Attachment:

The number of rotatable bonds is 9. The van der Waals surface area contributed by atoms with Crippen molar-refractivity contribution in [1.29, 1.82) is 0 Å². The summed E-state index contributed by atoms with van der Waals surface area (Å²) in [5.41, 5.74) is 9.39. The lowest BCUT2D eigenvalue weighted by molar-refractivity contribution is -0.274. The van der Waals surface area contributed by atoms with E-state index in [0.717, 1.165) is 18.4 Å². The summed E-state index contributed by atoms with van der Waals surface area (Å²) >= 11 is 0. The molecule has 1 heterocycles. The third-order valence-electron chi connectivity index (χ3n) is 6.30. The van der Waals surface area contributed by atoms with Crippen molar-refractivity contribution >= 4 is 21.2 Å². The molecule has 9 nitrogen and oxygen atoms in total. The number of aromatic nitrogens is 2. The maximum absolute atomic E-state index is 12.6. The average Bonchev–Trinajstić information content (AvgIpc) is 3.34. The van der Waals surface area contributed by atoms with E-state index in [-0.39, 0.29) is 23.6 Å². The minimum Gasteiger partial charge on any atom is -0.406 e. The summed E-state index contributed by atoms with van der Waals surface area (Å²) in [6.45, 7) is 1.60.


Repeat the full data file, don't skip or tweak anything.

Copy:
The number of rotatable bonds is 9. The van der Waals surface area contributed by atoms with Crippen molar-refractivity contribution in [1.29, 1.82) is 0 Å². The summed E-state index contributed by atoms with van der Waals surface area (Å²) in [5.41, 5.74) is 9.39. The lowest BCUT2D eigenvalue weighted by molar-refractivity contribution is -0.274. The van der Waals surface area contributed by atoms with E-state index in [0.717, 1.165) is 18.4 Å². The summed E-state index contributed by atoms with van der Waals surface area (Å²) >= 11 is 0. The molecule has 1 heterocycles. The third-order valence-electron chi connectivity index (χ3n) is 6.30. The van der Waals surface area contributed by atoms with Crippen molar-refractivity contribution >= 4 is 21.2 Å². The molecule has 9 nitrogen and oxygen atoms in total. The number of aromatic nitrogens is 2. The maximum absolute atomic E-state index is 12.6. The average Bonchev–Trinajstić information content (AvgIpc) is 3.34. The van der Waals surface area contributed by atoms with E-state index in [-0.39, 0.29) is 23.6 Å². The minimum Gasteiger partial charge on any atom is -0.406 e. The summed E-state index contributed by atoms with van der Waals surface area (Å²) in [6.45, 7) is 1.60.